They were joined by a son, Lenny, in 2019, and in November of that year made headlines when, along with former Maiden skipper Nikki Henderson, they sailed Swedish activist Greta Thunberg across the Atlantic to Lisbon for the UN COP24 climate summit.
The couple are now expecting a second child.
Like many offshore solo sailors Norweigan Erik Aanderaa believes in honing his seamanship skills and testing his boat and gear before any big adventure.
His proving ground is the open ocean off Norway’s west coast, where he sails his Contessa 35, Tessie, through the worst North Sea weather, including Force 10 conditions.
He videos his exploits for his YouTube channel, which are fascinating and instructional.
FollowtheBoat: Liz Cleere & Jamie Furlong
Jamie Furlong and Liz Cleere began living onboard their 1989 Oyster 435, Esper, in 2006, cruising the Greek islands and Cyprus before crossing to Egypt, navigating the Red Sea and sailing to India.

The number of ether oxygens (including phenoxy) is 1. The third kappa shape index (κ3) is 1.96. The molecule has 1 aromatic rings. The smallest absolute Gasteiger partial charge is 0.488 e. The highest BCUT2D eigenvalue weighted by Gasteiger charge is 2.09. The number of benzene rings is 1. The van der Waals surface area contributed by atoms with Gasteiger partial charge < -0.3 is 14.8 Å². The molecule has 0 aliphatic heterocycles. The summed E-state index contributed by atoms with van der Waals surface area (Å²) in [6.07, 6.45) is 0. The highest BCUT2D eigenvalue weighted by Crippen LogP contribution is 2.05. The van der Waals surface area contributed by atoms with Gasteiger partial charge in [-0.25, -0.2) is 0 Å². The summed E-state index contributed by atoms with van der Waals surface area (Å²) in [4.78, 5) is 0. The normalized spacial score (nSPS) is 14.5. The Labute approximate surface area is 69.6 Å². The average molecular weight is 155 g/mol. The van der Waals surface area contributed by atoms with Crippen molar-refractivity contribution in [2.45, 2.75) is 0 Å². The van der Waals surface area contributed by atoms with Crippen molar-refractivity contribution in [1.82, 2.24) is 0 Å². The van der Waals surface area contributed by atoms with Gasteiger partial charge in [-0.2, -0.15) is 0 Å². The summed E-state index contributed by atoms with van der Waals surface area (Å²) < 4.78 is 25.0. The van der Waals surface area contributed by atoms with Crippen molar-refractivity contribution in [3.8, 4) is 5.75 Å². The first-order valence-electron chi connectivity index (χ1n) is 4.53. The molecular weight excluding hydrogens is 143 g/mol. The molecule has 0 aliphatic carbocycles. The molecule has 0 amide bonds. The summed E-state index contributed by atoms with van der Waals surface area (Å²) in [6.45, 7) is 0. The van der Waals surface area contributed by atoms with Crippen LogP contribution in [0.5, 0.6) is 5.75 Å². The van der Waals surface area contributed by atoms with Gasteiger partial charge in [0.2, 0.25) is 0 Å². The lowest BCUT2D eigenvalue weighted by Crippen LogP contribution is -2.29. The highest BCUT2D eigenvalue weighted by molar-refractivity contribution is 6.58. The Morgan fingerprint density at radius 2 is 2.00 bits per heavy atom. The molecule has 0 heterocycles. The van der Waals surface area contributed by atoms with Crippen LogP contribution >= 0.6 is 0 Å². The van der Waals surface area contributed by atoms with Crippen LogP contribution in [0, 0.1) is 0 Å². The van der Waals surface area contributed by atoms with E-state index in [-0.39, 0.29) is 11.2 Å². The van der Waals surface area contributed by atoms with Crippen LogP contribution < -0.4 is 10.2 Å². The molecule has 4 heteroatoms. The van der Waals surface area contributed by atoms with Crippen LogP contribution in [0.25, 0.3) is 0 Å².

For the last seven years they’ve explored Thailand, Malaysia and Indonesia.
Their weekly FollowtheBoat YouTube videos are a mixture of skills and life aboard.
A must watch if you yearn to travel off the beaten track.
The determination of septuagenarian Jeanne Socrates has to be admired.
She holds the record for the oldest woman to complete a solo, non-stop and unassisted circumnavigation of the world – after several attempts at the title.
The British former maths teacher, who started sailing aged 48, endured becalmings and equipment failure during her 2018-19 voyage aboard her Najad 380, Nereida, thriving on the challenges which she shared via her blog www.svnereida.com.